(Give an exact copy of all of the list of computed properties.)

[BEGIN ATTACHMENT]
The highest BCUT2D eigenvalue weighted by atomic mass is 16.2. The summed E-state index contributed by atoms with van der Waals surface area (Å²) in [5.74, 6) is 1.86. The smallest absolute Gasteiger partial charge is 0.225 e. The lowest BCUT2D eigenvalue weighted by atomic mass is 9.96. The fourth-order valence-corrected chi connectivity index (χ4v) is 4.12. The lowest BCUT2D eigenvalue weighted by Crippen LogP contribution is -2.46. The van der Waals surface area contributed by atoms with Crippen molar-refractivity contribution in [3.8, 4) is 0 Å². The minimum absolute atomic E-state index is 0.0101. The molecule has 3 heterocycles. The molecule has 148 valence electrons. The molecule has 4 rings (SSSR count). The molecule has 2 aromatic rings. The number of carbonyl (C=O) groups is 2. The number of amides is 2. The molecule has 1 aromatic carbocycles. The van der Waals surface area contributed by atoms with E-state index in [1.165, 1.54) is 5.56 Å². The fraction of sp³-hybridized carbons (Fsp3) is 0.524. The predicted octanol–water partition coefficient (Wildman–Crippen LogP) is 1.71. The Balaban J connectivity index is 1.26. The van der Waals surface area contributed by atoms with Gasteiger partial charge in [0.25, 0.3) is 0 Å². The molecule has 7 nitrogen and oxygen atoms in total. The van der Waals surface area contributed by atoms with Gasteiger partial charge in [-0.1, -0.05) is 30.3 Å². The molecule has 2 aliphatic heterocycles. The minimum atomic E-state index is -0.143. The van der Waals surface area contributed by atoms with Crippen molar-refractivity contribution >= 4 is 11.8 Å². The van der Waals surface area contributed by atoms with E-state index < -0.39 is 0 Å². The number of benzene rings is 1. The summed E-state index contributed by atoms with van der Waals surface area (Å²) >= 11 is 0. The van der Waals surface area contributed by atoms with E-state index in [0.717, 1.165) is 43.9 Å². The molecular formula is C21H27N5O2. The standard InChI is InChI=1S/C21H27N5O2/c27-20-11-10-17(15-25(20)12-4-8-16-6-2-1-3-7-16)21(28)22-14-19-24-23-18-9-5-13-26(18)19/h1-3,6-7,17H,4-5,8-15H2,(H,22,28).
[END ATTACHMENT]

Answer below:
The highest BCUT2D eigenvalue weighted by atomic mass is 16.2. The summed E-state index contributed by atoms with van der Waals surface area (Å²) in [5.74, 6) is 1.86. The smallest absolute Gasteiger partial charge is 0.225 e. The lowest BCUT2D eigenvalue weighted by atomic mass is 9.96. The fourth-order valence-corrected chi connectivity index (χ4v) is 4.12. The lowest BCUT2D eigenvalue weighted by Crippen LogP contribution is -2.46. The van der Waals surface area contributed by atoms with Crippen molar-refractivity contribution in [3.8, 4) is 0 Å². The minimum absolute atomic E-state index is 0.0101. The molecule has 3 heterocycles. The molecule has 148 valence electrons. The molecule has 4 rings (SSSR count). The molecule has 2 aromatic rings. The number of carbonyl (C=O) groups is 2. The number of amides is 2. The molecule has 1 aromatic carbocycles. The van der Waals surface area contributed by atoms with E-state index in [1.165, 1.54) is 5.56 Å². The fraction of sp³-hybridized carbons (Fsp3) is 0.524. The predicted octanol–water partition coefficient (Wildman–Crippen LogP) is 1.71. The Balaban J connectivity index is 1.26. The van der Waals surface area contributed by atoms with Gasteiger partial charge in [0.25, 0.3) is 0 Å². The molecule has 7 nitrogen and oxygen atoms in total. The van der Waals surface area contributed by atoms with Gasteiger partial charge in [-0.1, -0.05) is 30.3 Å². The molecule has 2 aliphatic heterocycles. The minimum atomic E-state index is -0.143. The van der Waals surface area contributed by atoms with Crippen molar-refractivity contribution >= 4 is 11.8 Å². The van der Waals surface area contributed by atoms with E-state index < -0.39 is 0 Å². The number of benzene rings is 1. The summed E-state index contributed by atoms with van der Waals surface area (Å²) >= 11 is 0. The van der Waals surface area contributed by atoms with E-state index in [0.717, 1.165) is 43.9 Å². The molecular formula is C21H27N5O2. The standard InChI is InChI=1S/C21H27N5O2/c27-20-11-10-17(15-25(20)12-4-8-16-6-2-1-3-7-16)21(28)22-14-19-24-23-18-9-5-13-26(18)19/h1-3,6-7,17H,4-5,8-15H2,(H,22,28).